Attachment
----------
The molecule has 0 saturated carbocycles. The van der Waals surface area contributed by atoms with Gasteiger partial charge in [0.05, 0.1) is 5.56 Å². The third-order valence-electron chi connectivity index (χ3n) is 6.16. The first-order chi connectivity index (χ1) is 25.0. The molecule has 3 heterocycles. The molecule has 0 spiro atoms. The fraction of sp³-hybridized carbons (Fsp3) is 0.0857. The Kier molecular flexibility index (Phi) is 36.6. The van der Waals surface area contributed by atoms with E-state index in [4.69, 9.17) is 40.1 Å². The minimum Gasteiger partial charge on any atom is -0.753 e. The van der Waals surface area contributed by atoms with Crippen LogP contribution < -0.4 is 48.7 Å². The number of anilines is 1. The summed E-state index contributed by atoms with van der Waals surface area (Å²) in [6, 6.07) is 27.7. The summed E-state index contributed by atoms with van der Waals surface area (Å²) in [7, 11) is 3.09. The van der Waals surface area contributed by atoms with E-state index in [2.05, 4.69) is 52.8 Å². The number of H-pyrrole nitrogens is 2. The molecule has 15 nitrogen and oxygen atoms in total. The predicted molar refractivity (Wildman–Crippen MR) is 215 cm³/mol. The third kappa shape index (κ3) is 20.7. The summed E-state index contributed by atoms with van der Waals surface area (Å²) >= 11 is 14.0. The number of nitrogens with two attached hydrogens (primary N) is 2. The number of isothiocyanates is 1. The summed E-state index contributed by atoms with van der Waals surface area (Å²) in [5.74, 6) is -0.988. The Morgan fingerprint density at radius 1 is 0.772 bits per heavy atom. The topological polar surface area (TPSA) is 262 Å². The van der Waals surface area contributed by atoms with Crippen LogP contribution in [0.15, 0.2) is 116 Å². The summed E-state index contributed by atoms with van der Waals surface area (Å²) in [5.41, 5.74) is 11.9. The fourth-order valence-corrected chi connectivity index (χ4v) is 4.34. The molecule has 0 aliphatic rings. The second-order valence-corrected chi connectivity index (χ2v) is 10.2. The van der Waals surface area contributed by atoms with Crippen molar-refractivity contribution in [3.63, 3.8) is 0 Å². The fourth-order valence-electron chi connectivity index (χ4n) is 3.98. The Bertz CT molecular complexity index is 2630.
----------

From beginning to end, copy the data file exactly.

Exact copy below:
The molecule has 0 saturated carbocycles. The van der Waals surface area contributed by atoms with Gasteiger partial charge in [0.05, 0.1) is 5.56 Å². The third-order valence-electron chi connectivity index (χ3n) is 6.16. The first-order chi connectivity index (χ1) is 25.0. The molecule has 3 heterocycles. The molecule has 0 spiro atoms. The fraction of sp³-hybridized carbons (Fsp3) is 0.0857. The Kier molecular flexibility index (Phi) is 36.6. The van der Waals surface area contributed by atoms with E-state index in [4.69, 9.17) is 40.1 Å². The minimum Gasteiger partial charge on any atom is -0.753 e. The van der Waals surface area contributed by atoms with Crippen LogP contribution < -0.4 is 48.7 Å². The number of anilines is 1. The summed E-state index contributed by atoms with van der Waals surface area (Å²) in [6, 6.07) is 27.7. The summed E-state index contributed by atoms with van der Waals surface area (Å²) in [7, 11) is 3.09. The van der Waals surface area contributed by atoms with E-state index in [2.05, 4.69) is 52.8 Å². The number of H-pyrrole nitrogens is 2. The molecule has 15 nitrogen and oxygen atoms in total. The predicted molar refractivity (Wildman–Crippen MR) is 215 cm³/mol. The third kappa shape index (κ3) is 20.7. The summed E-state index contributed by atoms with van der Waals surface area (Å²) >= 11 is 14.0. The number of nitrogens with two attached hydrogens (primary N) is 2. The number of isothiocyanates is 1. The summed E-state index contributed by atoms with van der Waals surface area (Å²) in [5.74, 6) is -0.988. The Morgan fingerprint density at radius 1 is 0.772 bits per heavy atom. The topological polar surface area (TPSA) is 262 Å². The van der Waals surface area contributed by atoms with Crippen LogP contribution in [0.15, 0.2) is 116 Å². The summed E-state index contributed by atoms with van der Waals surface area (Å²) in [5.41, 5.74) is 11.9. The fourth-order valence-corrected chi connectivity index (χ4v) is 4.34. The molecule has 0 aliphatic rings. The second-order valence-corrected chi connectivity index (χ2v) is 10.2. The van der Waals surface area contributed by atoms with Crippen molar-refractivity contribution in [3.63, 3.8) is 0 Å². The fourth-order valence-electron chi connectivity index (χ4n) is 3.98. The Bertz CT molecular complexity index is 2630.